“The bar smells like old socks, sour beer, and just an edge of mustiness, which means the air filters are probably a couple weeks past due. Starting to go moldy, but not bad enough to actually give anyone a respiratory infection. It almost overwhelms the weird, dirty cinnamon scent that characterizes Corona Nine Station and never leaves the back of your throat once you’ve sucked in your first lungful.”

I loved the setting; Alex Wells has a gift for creating unique and believable worlds and universes and this one is brought to life in the first few paragraphs. It is vaguely reminiscent of Firefly but grittier and more grown up. The writing brings the story to life so much I can picture myself there.

The story is exciting and drew me in straight away. Nata is a brilliant character and I liked the way her situation is explained subtly without us being told about her by info dumps.

The only thing that stopped me from rating this higher is that I felt it tried to fit too much in. The time devoted to setting the scene at the start is probably my favourite part of it because the rest ended up too rushed and crammed in at the end. I got a bit lost with the story and I really wanted more from it. I wish it had been longer!

Give this one a go and if you like it check out the authors Ghost Wolves series, one of my personal favourites.

Angel of the Blockade
Alex Wells
Sci-Fi
September 6th 2017
Online
29

The Bone Magician (Tales From The Sinister City #2) by F.E. Higgins

March 7th 2008)

Pin Carpue is on his own in the world. His mother is dead and his father is missing after being labeled a suspect in a rash of murders. Pin finds a job working for the local undertaker as a body watcher, making sure people are really dead before they’re buried. The body he’s supposed to be watching tonight is currently surrounded by three people engaged in a most unusual ceremony. An old man, a bone magician, and his young female assistant are waking a woman so her grieving fiancé can have one last goodbye with her. Pin can’t believe it will work, but then the dead woman sits up and speaks.

Pin is determined to discover how the magic works. He cannot believe they are raising the dead. He cannot believe his father is a murderer. Then Pin himself nearly becomes the killer’s next victim.

As this mysterious tale unfolds with delicious creepiness, Pin will learn more about the bone magician, the girl Juno, and a hideous creature called the Gluttonous Beast that is kept in a local tavern where people pay for a glimpse.

My Thoughts

The Bone Magician (Tales From The Sinister City, #2)The Bone Magician by F.E. Higgins
My rating: 3 of 5 stars

“A corpse on the cusp of putrefaction could hardly be considered the most entertaining company on a winter’s evening, but Pin Carpue didn’t do what he did for the conversation. He did it for the money”

I’m being slightly generous by giving this 3 stars but I did enjoy the author’s sense of humour and it’s a fun read.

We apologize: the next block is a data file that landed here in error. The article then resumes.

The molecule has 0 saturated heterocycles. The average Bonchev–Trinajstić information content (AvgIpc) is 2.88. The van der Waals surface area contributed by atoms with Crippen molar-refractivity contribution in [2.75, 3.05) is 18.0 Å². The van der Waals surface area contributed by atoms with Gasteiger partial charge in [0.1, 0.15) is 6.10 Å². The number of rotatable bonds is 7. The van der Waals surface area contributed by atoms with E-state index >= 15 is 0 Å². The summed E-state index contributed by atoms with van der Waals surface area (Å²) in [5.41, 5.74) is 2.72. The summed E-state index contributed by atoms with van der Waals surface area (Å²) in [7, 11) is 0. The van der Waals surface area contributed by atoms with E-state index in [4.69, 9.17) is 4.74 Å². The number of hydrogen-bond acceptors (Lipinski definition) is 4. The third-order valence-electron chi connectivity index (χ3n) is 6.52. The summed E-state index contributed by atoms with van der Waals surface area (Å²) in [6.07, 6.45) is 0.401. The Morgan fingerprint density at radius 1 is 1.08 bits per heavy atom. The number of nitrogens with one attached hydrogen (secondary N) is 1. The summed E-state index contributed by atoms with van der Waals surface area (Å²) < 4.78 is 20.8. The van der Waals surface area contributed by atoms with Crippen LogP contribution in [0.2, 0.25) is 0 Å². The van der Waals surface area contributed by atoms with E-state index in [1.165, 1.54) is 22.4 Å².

The plot relies too much on coincidences to push the mystery forward. Sure, it’s a children’s book and maybe they won’t notice? But personally, I think children deserve a bit more respect and a plot that’s better thought out.

It’s the second in a series, I think maybe the first one explains some of the things in this book that go unexplained. This can read as a stand-alone but I wasn’t entirely sure what the story was supposed to be about – Pin’s father’s murder, the silver apple killer, or the bone magician. I think some parts of the plot could be explained by reading the first book and I wouldn’t have been wondering the whole time when it would be explained. Because I hadn’t there was too much going on and it felt like it kept jumping back and forth between two or three completely different stories. I don’t know why I didn’t read the first book first, I even have it on my shelves somewhere.

Anyway, this ended up not being about the bone magician at all, despite the title. He’s barely in it.

I didn’t like the journal entries, they felt out of character for Pin, too mature and too posh. Also, they were really hard to read because they are all in italics with a dark background! I got really irritated by them.

It’s clearly heavily influenced by Terry Pratchett’s Discworld series and his Ankh Morpork city. This is not a bad thing, and F.E. Higgins manages to bring the sense of silly in the right way humour that’s needed and even put her own spin on it. She brings her city to life, I especially loved the descriptions of the river!

But it delights in being ghoulish and light-hearted and fun and that makes up for a lot. There’s a lot of the macabre in the story – Pin works in an undertakers and his job is to watch the corpses to make sure they are really dead.

Lots of interesting characters keep it all moving and the plot is lively and fun even if it is crammed with too much. It kept me entertained for a while and it’s not hard to read.

Give this a go if you are looking for a ghoulish and fun children’s book, but don’t expect too much from it.

The Bone Magician
Tales From The Sinister City
F.E. Higgins
Children's Fantasy
March 7th 2008)
Paperback
304

Cuckoo Song by Frances Hardinge